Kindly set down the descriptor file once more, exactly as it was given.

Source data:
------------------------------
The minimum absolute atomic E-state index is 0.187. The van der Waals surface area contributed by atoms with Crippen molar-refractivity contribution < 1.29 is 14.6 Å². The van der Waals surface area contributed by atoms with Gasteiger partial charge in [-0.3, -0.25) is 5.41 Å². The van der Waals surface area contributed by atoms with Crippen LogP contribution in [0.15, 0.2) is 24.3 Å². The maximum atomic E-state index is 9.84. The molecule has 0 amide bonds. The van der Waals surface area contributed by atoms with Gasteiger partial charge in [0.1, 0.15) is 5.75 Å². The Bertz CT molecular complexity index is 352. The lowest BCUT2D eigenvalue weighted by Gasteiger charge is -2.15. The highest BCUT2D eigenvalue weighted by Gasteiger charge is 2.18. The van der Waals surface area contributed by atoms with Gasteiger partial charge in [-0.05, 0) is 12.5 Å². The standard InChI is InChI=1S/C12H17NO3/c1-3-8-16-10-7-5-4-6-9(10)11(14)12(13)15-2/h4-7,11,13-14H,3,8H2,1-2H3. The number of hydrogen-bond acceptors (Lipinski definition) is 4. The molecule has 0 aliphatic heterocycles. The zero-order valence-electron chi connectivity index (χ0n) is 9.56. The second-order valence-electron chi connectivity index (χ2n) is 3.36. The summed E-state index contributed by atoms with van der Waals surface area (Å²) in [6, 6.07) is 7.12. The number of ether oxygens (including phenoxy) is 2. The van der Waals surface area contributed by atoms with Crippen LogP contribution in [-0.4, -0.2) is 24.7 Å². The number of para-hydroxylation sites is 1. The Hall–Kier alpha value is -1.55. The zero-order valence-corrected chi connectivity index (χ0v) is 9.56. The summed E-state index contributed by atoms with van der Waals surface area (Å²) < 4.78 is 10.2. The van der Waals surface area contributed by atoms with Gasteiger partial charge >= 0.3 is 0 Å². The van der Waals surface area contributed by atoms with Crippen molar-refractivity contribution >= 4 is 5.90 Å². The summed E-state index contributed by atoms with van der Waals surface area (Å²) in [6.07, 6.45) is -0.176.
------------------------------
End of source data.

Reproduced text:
The minimum absolute atomic E-state index is 0.187. The van der Waals surface area contributed by atoms with Crippen molar-refractivity contribution < 1.29 is 14.6 Å². The van der Waals surface area contributed by atoms with Gasteiger partial charge in [-0.3, -0.25) is 5.41 Å². The van der Waals surface area contributed by atoms with Crippen LogP contribution in [0.15, 0.2) is 24.3 Å². The maximum atomic E-state index is 9.84. The molecule has 0 amide bonds. The van der Waals surface area contributed by atoms with Gasteiger partial charge in [0.1, 0.15) is 5.75 Å². The Bertz CT molecular complexity index is 352. The lowest BCUT2D eigenvalue weighted by Gasteiger charge is -2.15. The highest BCUT2D eigenvalue weighted by Gasteiger charge is 2.18. The van der Waals surface area contributed by atoms with Gasteiger partial charge in [-0.05, 0) is 12.5 Å². The standard InChI is InChI=1S/C12H17NO3/c1-3-8-16-10-7-5-4-6-9(10)11(14)12(13)15-2/h4-7,11,13-14H,3,8H2,1-2H3. The number of hydrogen-bond acceptors (Lipinski definition) is 4. The molecule has 0 aliphatic heterocycles. The zero-order valence-electron chi connectivity index (χ0n) is 9.56. The second-order valence-electron chi connectivity index (χ2n) is 3.36. The summed E-state index contributed by atoms with van der Waals surface area (Å²) in [6, 6.07) is 7.12. The number of ether oxygens (including phenoxy) is 2. The van der Waals surface area contributed by atoms with Crippen LogP contribution in [-0.4, -0.2) is 24.7 Å². The number of para-hydroxylation sites is 1. The Hall–Kier alpha value is -1.55. The zero-order valence-corrected chi connectivity index (χ0v) is 9.56. The summed E-state index contributed by atoms with van der Waals surface area (Å²) < 4.78 is 10.2. The van der Waals surface area contributed by atoms with Gasteiger partial charge >= 0.3 is 0 Å². The van der Waals surface area contributed by atoms with Crippen molar-refractivity contribution >= 4 is 5.90 Å². The summed E-state index contributed by atoms with van der Waals surface area (Å²) in [6.07, 6.45) is -0.176.